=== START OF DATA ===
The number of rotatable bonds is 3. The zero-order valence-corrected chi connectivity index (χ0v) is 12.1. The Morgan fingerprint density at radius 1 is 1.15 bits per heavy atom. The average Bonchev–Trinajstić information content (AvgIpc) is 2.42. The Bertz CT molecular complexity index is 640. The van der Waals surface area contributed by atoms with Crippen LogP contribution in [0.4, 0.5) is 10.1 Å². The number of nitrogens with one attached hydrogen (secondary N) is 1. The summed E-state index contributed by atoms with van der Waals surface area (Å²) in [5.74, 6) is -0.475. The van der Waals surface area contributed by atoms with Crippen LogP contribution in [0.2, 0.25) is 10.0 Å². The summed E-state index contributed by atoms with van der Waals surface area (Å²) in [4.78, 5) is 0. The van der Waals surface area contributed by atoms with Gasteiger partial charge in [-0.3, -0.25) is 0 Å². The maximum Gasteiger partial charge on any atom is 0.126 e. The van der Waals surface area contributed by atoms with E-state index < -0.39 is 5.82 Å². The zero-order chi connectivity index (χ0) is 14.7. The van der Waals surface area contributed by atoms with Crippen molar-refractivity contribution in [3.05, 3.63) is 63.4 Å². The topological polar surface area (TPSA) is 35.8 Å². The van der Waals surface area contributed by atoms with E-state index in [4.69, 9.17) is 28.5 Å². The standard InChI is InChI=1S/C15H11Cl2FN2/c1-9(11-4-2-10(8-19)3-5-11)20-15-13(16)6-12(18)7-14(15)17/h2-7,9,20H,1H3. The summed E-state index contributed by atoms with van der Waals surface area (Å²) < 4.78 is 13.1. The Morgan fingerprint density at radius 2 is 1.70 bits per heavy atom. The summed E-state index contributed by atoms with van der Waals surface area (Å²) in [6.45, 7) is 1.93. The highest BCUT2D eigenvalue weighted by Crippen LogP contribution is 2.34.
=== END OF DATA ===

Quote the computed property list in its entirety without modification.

The number of rotatable bonds is 3. The zero-order valence-corrected chi connectivity index (χ0v) is 12.1. The Morgan fingerprint density at radius 1 is 1.15 bits per heavy atom. The average Bonchev–Trinajstić information content (AvgIpc) is 2.42. The Bertz CT molecular complexity index is 640. The van der Waals surface area contributed by atoms with Crippen LogP contribution in [0.4, 0.5) is 10.1 Å². The number of nitrogens with one attached hydrogen (secondary N) is 1. The summed E-state index contributed by atoms with van der Waals surface area (Å²) in [5.74, 6) is -0.475. The van der Waals surface area contributed by atoms with Crippen LogP contribution in [0.2, 0.25) is 10.0 Å². The summed E-state index contributed by atoms with van der Waals surface area (Å²) in [4.78, 5) is 0. The van der Waals surface area contributed by atoms with Gasteiger partial charge in [-0.3, -0.25) is 0 Å². The maximum Gasteiger partial charge on any atom is 0.126 e. The van der Waals surface area contributed by atoms with E-state index < -0.39 is 5.82 Å². The zero-order chi connectivity index (χ0) is 14.7. The van der Waals surface area contributed by atoms with Crippen molar-refractivity contribution in [3.05, 3.63) is 63.4 Å². The topological polar surface area (TPSA) is 35.8 Å². The van der Waals surface area contributed by atoms with E-state index in [4.69, 9.17) is 28.5 Å². The standard InChI is InChI=1S/C15H11Cl2FN2/c1-9(11-4-2-10(8-19)3-5-11)20-15-13(16)6-12(18)7-14(15)17/h2-7,9,20H,1H3. The summed E-state index contributed by atoms with van der Waals surface area (Å²) < 4.78 is 13.1. The Morgan fingerprint density at radius 2 is 1.70 bits per heavy atom. The summed E-state index contributed by atoms with van der Waals surface area (Å²) in [6.45, 7) is 1.93. The highest BCUT2D eigenvalue weighted by Crippen LogP contribution is 2.34.